Tucked away behind the tree-lined conservation area that lies between Barnet Hospital and the main road is the fourteen-acre agricultural holding of farmer Peter Mason, who at 78 says he still has no intention of retiring.
After he took on the farm tenancy in 1962, he reared cattle and horses for many years, but now concentrates on a vast flock of bantams, chicken, ducks and geese.
Children who take a peek through a gate opposite the Arkley public house can see what a farm really looks like: there is a duck pond, muck heap, tractor, chicken sheds and several barns full of equipment.
Strutting around the farm-yard as if they own the place are 200 bantams, 80 hens, 23 geese and 15 ducks that lay the free-range eggs that keep the farm in business.
Peter and his wife Jill live in the small cottage in the wood that borders Wellhouse Lane, just across the road from the entrance to the Barnet Hospital car park.
Before being enlarged their cottage was a pair of two-up and two-down cottages that date back to 1650 and were once the home of two well keepers. They supplied water for the horses of the carters and drovers who stopped off in Barnet when taking hay and forage into London or when leaving with loads of horse manure and ash.
Behind the Masons’ cottage is the original well, five-foot wide, brick-lined and very deep, but now safely covered over. “We did open it up once, in the drought of 1972, and the water is very good.”
Peter has been farming in and around Barnet all his life. As a boy he helped his father Robert Mason, a farm labourer, at milking time at what was once Homestead Farm in Galley Lane and is now a riding school.
His agricultural holding off Wood Street surrounds Whalebones, one of Barnet’s oldest residences, which was the home for many years of the late Miss Gwyn Cowing, whose family owned the Barnet Press.
“Miss Cowing was a lovely lady. She was anxious to preserve the park and farmland around Whalebones so that it remained a green space for Barnet. It is now a conservation area and all the trees are listed. When I secured the tenancy in 1962, she was determined to do all she could to help keep the farm going.”
To begin with Peter was into horse breeding, and then expanded into cattle but on reaching his seventies he found the animals too much trouble and for the last few years has limited himself to poultry.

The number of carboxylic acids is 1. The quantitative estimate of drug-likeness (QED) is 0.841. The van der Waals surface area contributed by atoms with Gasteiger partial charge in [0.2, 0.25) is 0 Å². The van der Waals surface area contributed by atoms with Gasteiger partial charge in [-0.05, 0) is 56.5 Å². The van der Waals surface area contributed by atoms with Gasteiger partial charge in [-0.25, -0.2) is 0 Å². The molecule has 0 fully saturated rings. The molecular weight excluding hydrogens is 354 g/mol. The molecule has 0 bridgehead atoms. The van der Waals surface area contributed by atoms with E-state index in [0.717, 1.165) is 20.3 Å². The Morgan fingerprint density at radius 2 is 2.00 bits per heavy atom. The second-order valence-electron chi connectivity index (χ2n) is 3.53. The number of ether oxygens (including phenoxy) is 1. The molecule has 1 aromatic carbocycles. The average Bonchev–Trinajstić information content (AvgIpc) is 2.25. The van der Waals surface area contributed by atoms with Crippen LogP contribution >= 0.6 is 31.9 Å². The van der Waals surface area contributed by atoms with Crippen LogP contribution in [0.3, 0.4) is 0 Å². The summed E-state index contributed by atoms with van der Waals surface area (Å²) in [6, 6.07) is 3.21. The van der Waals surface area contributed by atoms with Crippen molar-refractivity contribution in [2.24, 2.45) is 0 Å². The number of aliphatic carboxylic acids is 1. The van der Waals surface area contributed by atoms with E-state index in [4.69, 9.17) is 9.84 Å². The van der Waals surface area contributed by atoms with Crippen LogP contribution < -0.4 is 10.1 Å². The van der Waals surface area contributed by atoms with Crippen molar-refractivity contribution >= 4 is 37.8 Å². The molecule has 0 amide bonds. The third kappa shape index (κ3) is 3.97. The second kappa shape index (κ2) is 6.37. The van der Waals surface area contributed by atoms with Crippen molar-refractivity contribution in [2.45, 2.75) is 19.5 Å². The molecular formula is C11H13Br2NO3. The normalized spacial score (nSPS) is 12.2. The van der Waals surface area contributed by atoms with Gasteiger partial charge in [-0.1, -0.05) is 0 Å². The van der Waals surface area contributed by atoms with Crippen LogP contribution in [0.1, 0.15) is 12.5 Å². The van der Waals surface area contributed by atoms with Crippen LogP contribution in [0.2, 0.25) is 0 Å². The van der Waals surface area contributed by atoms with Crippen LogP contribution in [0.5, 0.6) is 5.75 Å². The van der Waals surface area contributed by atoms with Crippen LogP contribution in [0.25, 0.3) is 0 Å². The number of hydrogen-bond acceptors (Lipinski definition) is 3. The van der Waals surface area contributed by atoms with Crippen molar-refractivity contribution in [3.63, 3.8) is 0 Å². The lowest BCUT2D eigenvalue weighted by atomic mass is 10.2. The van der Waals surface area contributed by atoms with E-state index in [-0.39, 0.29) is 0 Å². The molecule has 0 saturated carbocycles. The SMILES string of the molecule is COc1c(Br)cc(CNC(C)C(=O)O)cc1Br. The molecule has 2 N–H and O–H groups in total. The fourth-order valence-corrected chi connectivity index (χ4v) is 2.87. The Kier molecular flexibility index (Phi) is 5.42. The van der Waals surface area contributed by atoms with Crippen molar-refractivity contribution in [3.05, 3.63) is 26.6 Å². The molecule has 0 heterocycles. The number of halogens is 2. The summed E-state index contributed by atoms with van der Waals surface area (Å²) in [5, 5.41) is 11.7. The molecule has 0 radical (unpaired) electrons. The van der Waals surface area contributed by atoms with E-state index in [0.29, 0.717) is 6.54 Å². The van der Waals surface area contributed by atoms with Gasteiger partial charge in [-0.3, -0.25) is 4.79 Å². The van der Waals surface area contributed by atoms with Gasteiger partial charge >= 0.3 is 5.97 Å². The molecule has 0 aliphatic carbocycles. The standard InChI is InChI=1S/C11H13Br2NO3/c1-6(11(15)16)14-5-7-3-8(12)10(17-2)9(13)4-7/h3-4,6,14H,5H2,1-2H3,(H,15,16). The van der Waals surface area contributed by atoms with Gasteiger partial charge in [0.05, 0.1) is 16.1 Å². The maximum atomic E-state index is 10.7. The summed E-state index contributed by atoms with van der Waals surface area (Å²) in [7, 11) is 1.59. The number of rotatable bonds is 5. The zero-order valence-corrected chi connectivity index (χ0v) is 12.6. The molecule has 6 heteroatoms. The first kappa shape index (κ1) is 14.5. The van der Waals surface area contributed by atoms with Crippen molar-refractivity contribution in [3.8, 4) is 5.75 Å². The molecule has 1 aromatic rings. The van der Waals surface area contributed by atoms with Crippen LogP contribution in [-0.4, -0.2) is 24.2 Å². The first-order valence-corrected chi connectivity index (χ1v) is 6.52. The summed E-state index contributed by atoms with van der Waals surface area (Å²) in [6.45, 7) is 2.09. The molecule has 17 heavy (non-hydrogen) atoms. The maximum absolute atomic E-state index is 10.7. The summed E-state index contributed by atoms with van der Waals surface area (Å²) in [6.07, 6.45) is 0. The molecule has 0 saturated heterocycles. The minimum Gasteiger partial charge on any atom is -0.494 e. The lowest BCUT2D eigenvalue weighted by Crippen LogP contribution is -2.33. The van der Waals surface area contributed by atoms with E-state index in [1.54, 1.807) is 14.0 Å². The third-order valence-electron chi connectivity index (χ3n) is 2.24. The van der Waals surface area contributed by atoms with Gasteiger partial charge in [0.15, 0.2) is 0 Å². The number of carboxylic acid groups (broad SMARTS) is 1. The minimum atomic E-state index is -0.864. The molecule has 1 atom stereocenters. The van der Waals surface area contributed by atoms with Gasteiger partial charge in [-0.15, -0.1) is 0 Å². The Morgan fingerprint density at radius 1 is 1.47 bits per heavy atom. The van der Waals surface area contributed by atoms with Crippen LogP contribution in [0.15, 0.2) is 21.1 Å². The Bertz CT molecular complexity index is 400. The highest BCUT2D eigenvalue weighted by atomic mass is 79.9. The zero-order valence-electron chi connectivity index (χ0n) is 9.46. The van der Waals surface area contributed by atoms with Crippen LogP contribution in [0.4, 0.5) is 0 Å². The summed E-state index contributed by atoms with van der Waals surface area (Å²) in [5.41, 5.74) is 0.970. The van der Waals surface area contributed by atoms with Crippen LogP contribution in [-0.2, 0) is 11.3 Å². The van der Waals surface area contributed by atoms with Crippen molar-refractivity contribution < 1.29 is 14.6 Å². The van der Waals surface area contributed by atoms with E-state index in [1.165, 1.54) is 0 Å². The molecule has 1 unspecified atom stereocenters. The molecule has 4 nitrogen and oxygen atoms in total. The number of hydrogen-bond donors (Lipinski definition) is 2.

At one time he had seven pure-bred Arabs (two stallions and five mares), four Shire horses (one stallion and three mares), and a herd of Dexter cattle.
“We kept the Shires until the late 1970s but then the Arabs went the same way when the bottom fell out of the horse trade. People just can’t afford to keep horses but
I am still tempted to have a couple on one of the meadows.
“It was the same with the cattle. We were fattening calves at Whalebones until five years ago but then the last of the cows had to go. I was about to be fined £2,000 if
I didn’t get her tested for tuberculosis and that was too much bother.”
Peter’s poultry flock keeps him busy. The geese lay from February through to June and he has customers from all around Barnet lining up for their eggs.
“We have got fifteen cockerels and luckily I have had no complaints from local residents about them crowing early in the morning. Poultry breeders up and down the country have lost court cases when people have complained about cockerels, so I’m keeping my fingers crossed.
“I do get a bit of trouble from the local foxes. They had one of the ducks the other day but all the birds seem happy enough and lots of local children like to come and feed them.”
Peter doesn’t sell poultry for the table. “My flock are all egg layers. It’s too much trouble to do poultry for the Christmas trade. People want them oven- ready but I don’t have the time to pluck them and they’ve got to be properly hung.”
In the days when the farm had cattle and horses Peter was regularly seen driving his tractor round Barnet, delivering manure to householders and to the allotments in Byng Road and Bells Hill.
As he walks round his farm yard, feeding the poultry, Peter can’t stop telling stories about the days he had his Arabs, Shires and herd of Dexters. Now he finds looking after the poultry a full-time job.
“I might be 78 but it keeps me going being here at the farm every day. Don’t worry, I am not going to give up, I shall be going out of here feet first.”